He read it. ‘Juliana Bako?’ He laughed bitterly and broke the plastic ID into two. ‘You don’t need this Sade,’ he said as he saw her eyes flash with annoyance. ‘If money is your problem, the government can give you one thousand times what you are paid in this miserable school. Sade, class teacher? No, not when your country boils.’ He rose to his feet. ‘Nigeria is in a serious problem.’
‘Talk to the President then.’
‘The President knows about it and he needs you to help solve the problem, Sade. Anything you want, just name it, the government will wire it immediately.’
‘I want rest of mind.’
He looked at her hard and she returned his gaze without flinching. He fished out his phone from his hip and began to dial a number.
‘Forget it. No one on earth will make me put my life on line for Nigeria again,’ she said.
A moment passed, he spoke rapidly in the phone then stretched out the device. Sade didn’t collect the phone. ‘The National Security Adviser on the line, Sade.’ She didn’t budge. He returned the phone to his ear.
‘Sir, she wouldn’t talk to you.’
‘Put the phone on speaker,’ came the other voice.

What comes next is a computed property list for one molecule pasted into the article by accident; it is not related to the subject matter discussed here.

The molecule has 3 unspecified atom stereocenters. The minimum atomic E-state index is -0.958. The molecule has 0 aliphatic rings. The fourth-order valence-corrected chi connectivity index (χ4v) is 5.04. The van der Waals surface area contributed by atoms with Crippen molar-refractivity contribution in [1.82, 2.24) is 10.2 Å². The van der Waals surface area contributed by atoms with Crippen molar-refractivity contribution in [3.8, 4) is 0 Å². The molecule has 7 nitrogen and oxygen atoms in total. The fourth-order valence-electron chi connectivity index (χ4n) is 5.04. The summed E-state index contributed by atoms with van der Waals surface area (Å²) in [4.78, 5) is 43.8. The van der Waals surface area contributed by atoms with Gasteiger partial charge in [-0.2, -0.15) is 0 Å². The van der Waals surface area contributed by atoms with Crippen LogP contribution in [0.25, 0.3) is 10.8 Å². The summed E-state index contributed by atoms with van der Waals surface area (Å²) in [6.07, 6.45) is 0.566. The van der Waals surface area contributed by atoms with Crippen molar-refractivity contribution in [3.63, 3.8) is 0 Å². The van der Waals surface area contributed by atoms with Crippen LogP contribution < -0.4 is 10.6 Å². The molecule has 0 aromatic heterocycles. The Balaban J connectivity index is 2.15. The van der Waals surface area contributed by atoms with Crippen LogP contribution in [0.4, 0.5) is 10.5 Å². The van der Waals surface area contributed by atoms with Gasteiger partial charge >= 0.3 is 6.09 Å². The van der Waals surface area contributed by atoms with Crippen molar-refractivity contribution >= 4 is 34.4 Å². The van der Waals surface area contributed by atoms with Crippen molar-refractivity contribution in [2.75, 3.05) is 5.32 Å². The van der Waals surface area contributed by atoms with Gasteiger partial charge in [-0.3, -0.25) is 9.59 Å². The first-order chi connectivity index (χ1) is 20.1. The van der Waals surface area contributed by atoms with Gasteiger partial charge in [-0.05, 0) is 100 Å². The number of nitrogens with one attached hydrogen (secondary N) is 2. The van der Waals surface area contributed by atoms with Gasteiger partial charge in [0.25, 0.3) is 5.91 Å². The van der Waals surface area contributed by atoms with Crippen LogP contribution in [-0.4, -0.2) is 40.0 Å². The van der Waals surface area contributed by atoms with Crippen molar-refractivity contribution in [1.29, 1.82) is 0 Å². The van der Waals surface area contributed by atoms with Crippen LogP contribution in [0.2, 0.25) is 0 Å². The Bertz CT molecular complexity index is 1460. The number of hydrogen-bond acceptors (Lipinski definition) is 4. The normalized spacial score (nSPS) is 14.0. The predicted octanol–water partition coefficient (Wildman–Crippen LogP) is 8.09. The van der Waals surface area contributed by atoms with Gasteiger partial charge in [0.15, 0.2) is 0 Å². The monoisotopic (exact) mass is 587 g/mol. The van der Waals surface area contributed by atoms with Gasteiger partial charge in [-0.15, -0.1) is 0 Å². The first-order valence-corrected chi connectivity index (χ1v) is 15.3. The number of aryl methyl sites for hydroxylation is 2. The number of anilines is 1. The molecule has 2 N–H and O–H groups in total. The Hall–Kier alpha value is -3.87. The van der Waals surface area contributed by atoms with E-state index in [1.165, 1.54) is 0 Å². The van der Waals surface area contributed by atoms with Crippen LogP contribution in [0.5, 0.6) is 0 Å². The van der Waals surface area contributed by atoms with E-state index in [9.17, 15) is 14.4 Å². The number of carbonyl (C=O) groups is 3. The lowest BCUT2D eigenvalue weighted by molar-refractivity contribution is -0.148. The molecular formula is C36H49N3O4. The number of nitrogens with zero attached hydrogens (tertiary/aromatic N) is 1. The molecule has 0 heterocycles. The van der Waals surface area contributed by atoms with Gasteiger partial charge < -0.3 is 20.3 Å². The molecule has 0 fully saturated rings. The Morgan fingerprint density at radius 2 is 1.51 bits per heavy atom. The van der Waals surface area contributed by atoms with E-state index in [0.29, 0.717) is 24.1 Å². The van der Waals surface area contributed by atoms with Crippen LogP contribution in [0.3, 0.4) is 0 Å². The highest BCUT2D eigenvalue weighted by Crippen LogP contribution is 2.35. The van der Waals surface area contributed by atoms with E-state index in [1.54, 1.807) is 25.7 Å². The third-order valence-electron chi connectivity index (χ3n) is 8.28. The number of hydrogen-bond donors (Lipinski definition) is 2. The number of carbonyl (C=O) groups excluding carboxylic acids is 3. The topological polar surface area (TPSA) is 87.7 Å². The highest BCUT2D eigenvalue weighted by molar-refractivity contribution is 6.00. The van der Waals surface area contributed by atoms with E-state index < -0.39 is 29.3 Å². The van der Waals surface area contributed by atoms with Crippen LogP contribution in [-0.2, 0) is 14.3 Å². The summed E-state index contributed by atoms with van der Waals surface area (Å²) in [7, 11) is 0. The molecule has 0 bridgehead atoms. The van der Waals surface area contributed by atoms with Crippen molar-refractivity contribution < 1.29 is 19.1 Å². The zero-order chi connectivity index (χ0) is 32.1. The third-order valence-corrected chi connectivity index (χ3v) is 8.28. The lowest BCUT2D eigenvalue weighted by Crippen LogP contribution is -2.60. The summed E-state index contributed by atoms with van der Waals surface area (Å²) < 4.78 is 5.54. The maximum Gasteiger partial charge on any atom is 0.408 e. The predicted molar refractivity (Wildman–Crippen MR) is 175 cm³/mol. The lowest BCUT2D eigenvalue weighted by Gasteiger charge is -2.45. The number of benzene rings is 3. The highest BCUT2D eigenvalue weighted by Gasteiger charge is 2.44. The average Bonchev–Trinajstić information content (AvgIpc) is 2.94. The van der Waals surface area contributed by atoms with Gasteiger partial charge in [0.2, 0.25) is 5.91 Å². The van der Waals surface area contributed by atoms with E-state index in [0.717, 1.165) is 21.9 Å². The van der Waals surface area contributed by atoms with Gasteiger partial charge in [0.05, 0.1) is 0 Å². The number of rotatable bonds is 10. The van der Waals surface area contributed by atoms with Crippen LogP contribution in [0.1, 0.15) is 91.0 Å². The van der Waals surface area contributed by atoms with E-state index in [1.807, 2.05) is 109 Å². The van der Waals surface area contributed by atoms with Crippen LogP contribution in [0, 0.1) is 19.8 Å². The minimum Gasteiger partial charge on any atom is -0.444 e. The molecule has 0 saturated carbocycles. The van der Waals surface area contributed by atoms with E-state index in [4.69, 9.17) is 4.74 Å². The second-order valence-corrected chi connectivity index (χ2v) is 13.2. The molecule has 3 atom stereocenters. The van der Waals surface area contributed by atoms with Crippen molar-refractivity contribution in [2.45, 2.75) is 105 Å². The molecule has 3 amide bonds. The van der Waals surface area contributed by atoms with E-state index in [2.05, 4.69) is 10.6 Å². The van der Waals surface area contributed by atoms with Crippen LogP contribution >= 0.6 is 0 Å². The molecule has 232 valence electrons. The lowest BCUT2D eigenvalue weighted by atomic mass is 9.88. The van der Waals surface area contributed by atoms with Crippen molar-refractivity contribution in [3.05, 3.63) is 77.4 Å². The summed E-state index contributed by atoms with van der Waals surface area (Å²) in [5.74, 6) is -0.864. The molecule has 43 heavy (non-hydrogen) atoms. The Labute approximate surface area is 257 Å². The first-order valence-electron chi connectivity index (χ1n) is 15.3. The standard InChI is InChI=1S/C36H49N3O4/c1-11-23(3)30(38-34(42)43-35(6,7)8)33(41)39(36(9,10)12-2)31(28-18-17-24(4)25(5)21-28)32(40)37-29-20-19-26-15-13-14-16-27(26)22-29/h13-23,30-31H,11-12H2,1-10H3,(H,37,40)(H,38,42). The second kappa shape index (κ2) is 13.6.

The phone was put on loud speaker.
‘Hello Sade, how are you?’
Sade bit her lip but said nothing.
‘Sade we need your help… I understand how you feel about Nigeria but you should know that it is still Nigerians who saved your life and gave you your new identity. The Chinese think you are dead.’
Sade didn’t open her mouth.
‘Sade, help us and get whatever you want.’
‘Sade!… Hello, Sade!’ Then carelessly, the Security Adviser said, ‘There is something you need to know about Dozie.’
‘Dozie is dead,’ Sade said huskily.
‘That is what you think.’
The adviser chuckled. ‘That is what your eyes wished to see.’
She snatched the phone and shouted into the mouth-piece, ‘Dozie is dead!’
‘Everyone on earth thinks you are dead, Sade; now why do you think Dozie too isn’t living quietly somewhere with false name and—?’
‘No, it can’t be! Dozie is dead; I can feel his loss in my heart. If he is still alive I will know; I will feel his breath. No, he is dead!’
The NSA emitted a grunt. ‘Don’t argue with me, Sade, not now. We need you to tackle the insurgents. It is essential you help us… after that, we will talk about Dozie. Adamu will brief you.’
‘Wait…’ the call was ended.
Sade looked at Adamu. ‘Dozie is dead!’
Adamu’s face was blank. ‘I don’t know about that. The NSA should know better. Now, listen, the insurgents are in Kaduna and we have reasons to believe that they are led by their leader Shaka. They are quartered in a nomad settlement inside Takwa forest.’